O.S.D. = d1+d2

For one way traffic

O.S.D. = d1+d2+d3

For two way traffic

Minimum length of overtaking zone = 3(OSD)

Desirable overtaking zone = 5(OSD)

## Horizontal Alignments

#### Super Elevation (e)

In order to counteract the effect of centrifugal force and to reduce the tendency of the vehicle to overturn or skid, the outer edge of the pavement is raised with respect to the inner edge, thus providing a transverse slope throughout the length of the horizontal curve. This transverse inclination to the pavement surface is known as super elevation or cant or banking.

The superelevation ‘e’ is expressed as the ratio of the height of the outer edge with respect to the horizontal width.

Where V = Speed in km/hr

F = Design value of lateral friction = 0.15

e = Rate of super elevation ∼tanθ

• Maximum Super Elevation (emax)

Ruling Minimum Radius of the Curve (Rruling)

Where, V = Ruling design speed in km/hr

e = Rate of super-elevation

f = Coefficient of friction ∼0.15

Extra Widening (EW)

The extra widening of pavement on horizontal curves is divided into two parts (i) Mechanical and (ii) Psychological widening.

Mechanical Widening (Wm): The widening required to account for the off-tracking due to the rigidity of the wheelbase is called mechanical widening. (Wm).

Psychological widening (Wp): Extra width of the pavement is also provided for psychological reasons such as, to provide for greater maneuverability or steering at higher speeds, to allow for the extra space requirements for the overhangs of vehicles and to provide greater clearance for crossing and overtaking vehicles on the curves. Psychological widening is therefore important in pavements with more than one lane.

Where

n = number of traffic lanes

l = length of wheelbase (m)

R = radius of the curve (m)

V = velocity (kmph)

### Transition Curve

The Indian Roads Congress recommends the use of the spiral as a transition curve in the horizontal alignment of highways due to the following reasons:

The spiral curve satisfies the requirements of an ideal transition.

The geometric property of a spiral is such that the calculations and setting out the curve in the field is simple and easy.

Length of Transition Curve (L)

(i) According to the rate of change of radial/centrifugal acceleration

Where

V = Speed of vehicle in (km/hr)

C = Allowable rate of change of centrifugal acceleration in m/sec3

R = Radius of the curve in ‘m’.

L = Length of the transition curve in ‘m’.

(ii) According to the rate of change of super-elevation

Where, x = Raise of the outer line of the road.

X = (w + Ew)e if pavement is rotated about inner side.

if the pavement is rotated about the centre line.

(iii) According to empirical formula (rate of change of curvature)

Set Back Distance (m)

The clearance distance or set back distance required from the centre line of a horizontal curve to an obstruction on the inner side of the curve to provide adequate sight distance depends upon the following factors:

(i) Required sight distance (SSD)

(ii) Radius of the horizontal curve, (R)

(iii) Length of the curve (Lc)

(a) when LC > SSD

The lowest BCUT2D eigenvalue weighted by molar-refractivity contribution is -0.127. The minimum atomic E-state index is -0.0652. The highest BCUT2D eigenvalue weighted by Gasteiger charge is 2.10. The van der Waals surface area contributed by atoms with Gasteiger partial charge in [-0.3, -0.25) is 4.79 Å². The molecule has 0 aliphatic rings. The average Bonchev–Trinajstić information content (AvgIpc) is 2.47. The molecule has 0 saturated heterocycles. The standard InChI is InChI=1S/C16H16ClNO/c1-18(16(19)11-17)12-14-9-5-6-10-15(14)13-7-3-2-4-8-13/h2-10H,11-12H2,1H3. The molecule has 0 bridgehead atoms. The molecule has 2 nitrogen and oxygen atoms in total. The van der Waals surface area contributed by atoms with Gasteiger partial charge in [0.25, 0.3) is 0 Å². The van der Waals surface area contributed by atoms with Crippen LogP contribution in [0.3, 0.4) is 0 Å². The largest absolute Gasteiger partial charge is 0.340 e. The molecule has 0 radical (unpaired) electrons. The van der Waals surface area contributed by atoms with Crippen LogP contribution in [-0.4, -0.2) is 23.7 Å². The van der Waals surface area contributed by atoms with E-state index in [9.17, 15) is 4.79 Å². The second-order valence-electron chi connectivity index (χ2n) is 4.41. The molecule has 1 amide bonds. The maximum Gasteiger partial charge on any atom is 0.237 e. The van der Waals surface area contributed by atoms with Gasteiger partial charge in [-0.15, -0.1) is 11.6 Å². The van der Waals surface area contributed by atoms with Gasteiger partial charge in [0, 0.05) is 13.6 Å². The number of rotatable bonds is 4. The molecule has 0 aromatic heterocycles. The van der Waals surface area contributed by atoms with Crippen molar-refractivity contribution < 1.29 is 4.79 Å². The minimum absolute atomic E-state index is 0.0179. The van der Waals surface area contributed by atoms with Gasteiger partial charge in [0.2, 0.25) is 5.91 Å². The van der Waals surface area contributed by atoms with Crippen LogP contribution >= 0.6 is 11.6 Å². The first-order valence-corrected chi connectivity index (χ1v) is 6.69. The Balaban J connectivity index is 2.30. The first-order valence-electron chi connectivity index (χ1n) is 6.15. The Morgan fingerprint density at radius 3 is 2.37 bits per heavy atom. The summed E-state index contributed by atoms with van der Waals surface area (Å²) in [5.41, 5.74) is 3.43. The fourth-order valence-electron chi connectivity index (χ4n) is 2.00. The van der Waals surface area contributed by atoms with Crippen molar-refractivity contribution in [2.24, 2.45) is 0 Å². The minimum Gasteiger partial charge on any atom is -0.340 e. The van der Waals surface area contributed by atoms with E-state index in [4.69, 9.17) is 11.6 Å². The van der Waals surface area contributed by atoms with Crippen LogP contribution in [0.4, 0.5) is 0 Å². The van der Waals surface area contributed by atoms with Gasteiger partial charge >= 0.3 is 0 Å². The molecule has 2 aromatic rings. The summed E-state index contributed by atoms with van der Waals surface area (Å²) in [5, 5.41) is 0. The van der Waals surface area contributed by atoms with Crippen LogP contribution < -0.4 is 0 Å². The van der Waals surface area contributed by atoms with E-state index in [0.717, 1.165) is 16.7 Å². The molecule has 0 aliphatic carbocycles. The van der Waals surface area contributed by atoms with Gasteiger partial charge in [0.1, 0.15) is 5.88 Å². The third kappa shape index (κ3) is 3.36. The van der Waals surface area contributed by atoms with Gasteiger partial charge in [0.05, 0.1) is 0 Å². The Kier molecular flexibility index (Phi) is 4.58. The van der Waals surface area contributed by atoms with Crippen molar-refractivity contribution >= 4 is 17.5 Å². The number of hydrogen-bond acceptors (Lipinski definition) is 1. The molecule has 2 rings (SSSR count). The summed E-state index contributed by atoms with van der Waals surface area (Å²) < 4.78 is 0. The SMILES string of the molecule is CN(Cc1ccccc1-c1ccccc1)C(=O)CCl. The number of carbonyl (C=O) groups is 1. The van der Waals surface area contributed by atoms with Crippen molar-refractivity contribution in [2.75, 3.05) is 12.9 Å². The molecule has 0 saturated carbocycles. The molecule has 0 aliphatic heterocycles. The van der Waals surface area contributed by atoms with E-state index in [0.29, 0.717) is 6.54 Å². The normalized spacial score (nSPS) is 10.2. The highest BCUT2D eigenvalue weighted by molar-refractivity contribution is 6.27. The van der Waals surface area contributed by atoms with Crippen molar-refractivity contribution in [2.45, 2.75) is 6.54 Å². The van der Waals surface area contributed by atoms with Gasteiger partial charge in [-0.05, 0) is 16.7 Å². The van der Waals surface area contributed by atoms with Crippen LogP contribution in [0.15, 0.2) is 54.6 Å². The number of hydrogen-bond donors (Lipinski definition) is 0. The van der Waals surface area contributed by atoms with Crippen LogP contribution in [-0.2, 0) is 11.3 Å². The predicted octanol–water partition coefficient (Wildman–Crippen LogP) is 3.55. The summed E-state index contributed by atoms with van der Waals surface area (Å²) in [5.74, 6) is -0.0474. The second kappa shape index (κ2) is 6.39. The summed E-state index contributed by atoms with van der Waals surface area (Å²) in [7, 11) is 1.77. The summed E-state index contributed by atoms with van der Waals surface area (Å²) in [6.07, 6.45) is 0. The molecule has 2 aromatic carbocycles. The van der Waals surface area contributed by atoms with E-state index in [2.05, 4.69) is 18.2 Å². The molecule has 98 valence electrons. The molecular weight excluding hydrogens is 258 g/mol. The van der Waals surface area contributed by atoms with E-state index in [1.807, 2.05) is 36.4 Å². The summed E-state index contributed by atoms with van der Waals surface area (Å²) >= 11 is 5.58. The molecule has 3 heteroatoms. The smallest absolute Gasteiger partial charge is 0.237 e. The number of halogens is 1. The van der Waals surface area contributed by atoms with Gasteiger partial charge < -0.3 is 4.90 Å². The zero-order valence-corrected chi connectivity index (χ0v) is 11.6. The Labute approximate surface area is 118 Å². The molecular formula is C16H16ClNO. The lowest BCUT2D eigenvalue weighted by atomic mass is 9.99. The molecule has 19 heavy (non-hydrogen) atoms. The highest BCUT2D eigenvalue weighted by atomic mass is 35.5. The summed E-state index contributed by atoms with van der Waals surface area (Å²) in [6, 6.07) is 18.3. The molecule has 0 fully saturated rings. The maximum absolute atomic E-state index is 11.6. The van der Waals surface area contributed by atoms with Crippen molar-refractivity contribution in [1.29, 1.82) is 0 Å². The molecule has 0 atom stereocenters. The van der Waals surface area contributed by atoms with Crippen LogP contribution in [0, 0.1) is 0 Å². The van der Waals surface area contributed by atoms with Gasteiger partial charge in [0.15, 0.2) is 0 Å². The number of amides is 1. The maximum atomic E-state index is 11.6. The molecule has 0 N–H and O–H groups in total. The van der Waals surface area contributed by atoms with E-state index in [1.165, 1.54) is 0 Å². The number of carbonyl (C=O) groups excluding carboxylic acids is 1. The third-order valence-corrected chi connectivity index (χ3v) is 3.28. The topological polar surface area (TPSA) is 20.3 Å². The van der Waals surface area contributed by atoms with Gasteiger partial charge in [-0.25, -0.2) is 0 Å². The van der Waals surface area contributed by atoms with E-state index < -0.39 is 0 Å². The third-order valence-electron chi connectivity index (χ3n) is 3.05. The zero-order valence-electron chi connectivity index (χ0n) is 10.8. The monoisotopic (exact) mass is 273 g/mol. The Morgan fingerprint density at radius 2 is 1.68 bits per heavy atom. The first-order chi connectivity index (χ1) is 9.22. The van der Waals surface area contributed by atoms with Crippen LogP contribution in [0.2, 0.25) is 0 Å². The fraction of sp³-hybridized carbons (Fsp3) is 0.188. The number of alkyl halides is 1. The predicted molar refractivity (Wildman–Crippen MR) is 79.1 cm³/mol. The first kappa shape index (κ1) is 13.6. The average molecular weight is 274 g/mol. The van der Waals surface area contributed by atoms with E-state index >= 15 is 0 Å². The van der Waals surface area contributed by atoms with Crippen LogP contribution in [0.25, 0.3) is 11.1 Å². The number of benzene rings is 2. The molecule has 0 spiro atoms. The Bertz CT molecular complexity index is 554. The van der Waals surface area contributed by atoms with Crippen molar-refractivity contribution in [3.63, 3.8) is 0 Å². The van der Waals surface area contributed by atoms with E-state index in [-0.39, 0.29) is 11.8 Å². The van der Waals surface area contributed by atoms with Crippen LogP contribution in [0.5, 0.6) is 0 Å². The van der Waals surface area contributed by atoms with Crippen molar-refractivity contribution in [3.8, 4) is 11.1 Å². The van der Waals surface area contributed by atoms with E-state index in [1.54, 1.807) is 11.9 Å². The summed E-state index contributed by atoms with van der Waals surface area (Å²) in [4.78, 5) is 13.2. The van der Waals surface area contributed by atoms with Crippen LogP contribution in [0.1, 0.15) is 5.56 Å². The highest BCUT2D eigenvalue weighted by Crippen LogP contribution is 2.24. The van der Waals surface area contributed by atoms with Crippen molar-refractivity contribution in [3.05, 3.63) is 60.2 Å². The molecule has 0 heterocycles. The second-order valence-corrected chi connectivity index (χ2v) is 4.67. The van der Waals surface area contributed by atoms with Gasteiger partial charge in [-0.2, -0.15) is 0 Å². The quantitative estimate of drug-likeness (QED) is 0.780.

Where, LC = Length of curve & s = SSD

(b) When LC < SSD

(a) when LC > SSD

(b) when LC < SSD

The maximum value of the above two is taken as grade compensation.
But compensated grade can not be less than 4%

Where, R = Radius of curve in meter.

### Vertical Curve

Due to changes in grade in the vertical alignment of the highway, it is necessary to introduce a vertical curve at the intersections of different grades to smoothen out the vertical profile and thus ease off the changes in gradients for the fast-moving vehicles.

The vertical curves used in highway may be classified into two categories:

(i) Summit curves or crest curves with convexity upwards

(ii) Valley or sag curves with concavity upwards.

• Summit Curves (Crest Curve with Convexity Upward): Summit curves with convexity upwards are formed in any one of the cases illustrated in fig. The deviation angles between the two interacting gradients is equal to the algebraic difference between them. Of all the cases, the deviation angle will be maximum then an ascending gradient meets with a descending gradient i.e., N = n1 – (-n2) = (n1 + n2)

(i) Length of summit curve for SSD

(a) when L > SSD

Where, L = Length of summit curve in meter

S = SSD (m)

N = Deviation angle

H = Height of eye level of the driver above roadway surface = 1.2 m

h = Height of subject above the pavement surface = 0.15 m

(b) When L < SSD

(ii) Length of summit curve for safe overtaking sight distance (OSD) or intermediate sight distance (ISD)

(a) When L > OSD

Where, S0 = Overtaking or Intermediate sight distance

(b) When L < OSD

• Valley Curves (Sag Curve with Concavity Upward): Valley curves or sag curves are formed in any one of the cases illustrated in fig. In all the cases the maximum possible deviation angle is obtained when a descending gradient meets with an ascending gradient.

(i) Length of valley curve as per comfort condition (transition curves are provided back to back).

(ii) Length of valley curve for head light sight distance (parabolic curve is provided).

(a) When L > SSD

Where,

L = Total length of valley curve

S = SSD (m)

N = Deviation angle

α = Beam angle

h1 = Avg. height of headlight = 0.75 m

(b) When L < SSD